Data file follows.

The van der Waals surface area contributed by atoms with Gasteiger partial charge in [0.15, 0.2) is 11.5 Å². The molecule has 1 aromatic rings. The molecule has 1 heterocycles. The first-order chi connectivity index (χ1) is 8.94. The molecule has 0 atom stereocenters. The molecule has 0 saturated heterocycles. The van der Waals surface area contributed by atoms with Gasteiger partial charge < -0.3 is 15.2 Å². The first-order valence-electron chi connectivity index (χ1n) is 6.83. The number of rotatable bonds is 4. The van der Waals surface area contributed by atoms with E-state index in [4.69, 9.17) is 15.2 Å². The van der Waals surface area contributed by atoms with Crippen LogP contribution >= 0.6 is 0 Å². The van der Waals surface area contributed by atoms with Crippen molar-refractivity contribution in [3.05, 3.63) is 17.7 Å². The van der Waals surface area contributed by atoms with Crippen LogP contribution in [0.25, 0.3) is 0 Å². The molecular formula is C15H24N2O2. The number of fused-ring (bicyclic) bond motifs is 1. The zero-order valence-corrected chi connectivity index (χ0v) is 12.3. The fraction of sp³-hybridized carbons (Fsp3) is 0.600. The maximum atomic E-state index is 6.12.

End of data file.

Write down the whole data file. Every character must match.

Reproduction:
The van der Waals surface area contributed by atoms with Gasteiger partial charge in [0.15, 0.2) is 11.5 Å². The molecule has 1 aromatic rings. The molecule has 1 heterocycles. The first-order chi connectivity index (χ1) is 8.94. The molecule has 0 atom stereocenters. The molecule has 0 saturated heterocycles. The van der Waals surface area contributed by atoms with Gasteiger partial charge < -0.3 is 15.2 Å². The first-order valence-electron chi connectivity index (χ1n) is 6.83. The number of rotatable bonds is 4. The van der Waals surface area contributed by atoms with E-state index in [4.69, 9.17) is 15.2 Å². The van der Waals surface area contributed by atoms with Crippen LogP contribution >= 0.6 is 0 Å². The van der Waals surface area contributed by atoms with Crippen molar-refractivity contribution in [3.05, 3.63) is 17.7 Å². The van der Waals surface area contributed by atoms with Crippen LogP contribution in [0.25, 0.3) is 0 Å². The molecular formula is C15H24N2O2. The number of fused-ring (bicyclic) bond motifs is 1. The zero-order valence-corrected chi connectivity index (χ0v) is 12.3. The fraction of sp³-hybridized carbons (Fsp3) is 0.600. The maximum atomic E-state index is 6.12.